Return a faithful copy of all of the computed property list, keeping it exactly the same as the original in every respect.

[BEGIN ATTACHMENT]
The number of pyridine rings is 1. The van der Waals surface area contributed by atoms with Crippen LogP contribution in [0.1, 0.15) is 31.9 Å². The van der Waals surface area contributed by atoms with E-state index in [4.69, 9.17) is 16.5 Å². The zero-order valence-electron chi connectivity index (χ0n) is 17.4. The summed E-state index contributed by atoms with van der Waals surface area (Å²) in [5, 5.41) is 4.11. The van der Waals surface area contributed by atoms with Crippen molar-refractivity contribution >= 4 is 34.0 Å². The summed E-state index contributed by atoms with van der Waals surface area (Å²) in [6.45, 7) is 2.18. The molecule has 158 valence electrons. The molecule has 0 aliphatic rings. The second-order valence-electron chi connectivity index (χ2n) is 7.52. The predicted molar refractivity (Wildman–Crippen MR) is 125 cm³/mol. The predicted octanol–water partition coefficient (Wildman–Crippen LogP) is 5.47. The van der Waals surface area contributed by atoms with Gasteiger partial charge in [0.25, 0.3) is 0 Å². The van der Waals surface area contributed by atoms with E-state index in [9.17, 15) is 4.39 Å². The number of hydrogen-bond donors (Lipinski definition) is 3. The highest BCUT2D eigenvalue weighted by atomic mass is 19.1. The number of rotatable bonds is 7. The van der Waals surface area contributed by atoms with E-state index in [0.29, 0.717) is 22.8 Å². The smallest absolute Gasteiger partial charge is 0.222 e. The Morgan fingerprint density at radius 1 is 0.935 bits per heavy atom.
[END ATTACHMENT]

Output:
The number of pyridine rings is 1. The van der Waals surface area contributed by atoms with Crippen LogP contribution in [0.1, 0.15) is 31.9 Å². The van der Waals surface area contributed by atoms with E-state index in [4.69, 9.17) is 16.5 Å². The zero-order valence-electron chi connectivity index (χ0n) is 17.4. The summed E-state index contributed by atoms with van der Waals surface area (Å²) in [5, 5.41) is 4.11. The van der Waals surface area contributed by atoms with Crippen molar-refractivity contribution >= 4 is 34.0 Å². The summed E-state index contributed by atoms with van der Waals surface area (Å²) in [6.45, 7) is 2.18. The molecule has 158 valence electrons. The molecule has 0 aliphatic rings. The second-order valence-electron chi connectivity index (χ2n) is 7.52. The predicted molar refractivity (Wildman–Crippen MR) is 125 cm³/mol. The predicted octanol–water partition coefficient (Wildman–Crippen LogP) is 5.47. The van der Waals surface area contributed by atoms with Gasteiger partial charge in [0.25, 0.3) is 0 Å². The van der Waals surface area contributed by atoms with E-state index in [9.17, 15) is 4.39 Å². The number of hydrogen-bond donors (Lipinski definition) is 3. The highest BCUT2D eigenvalue weighted by atomic mass is 19.1. The number of rotatable bonds is 7. The van der Waals surface area contributed by atoms with E-state index in [0.29, 0.717) is 22.8 Å². The smallest absolute Gasteiger partial charge is 0.222 e. The Morgan fingerprint density at radius 1 is 0.935 bits per heavy atom.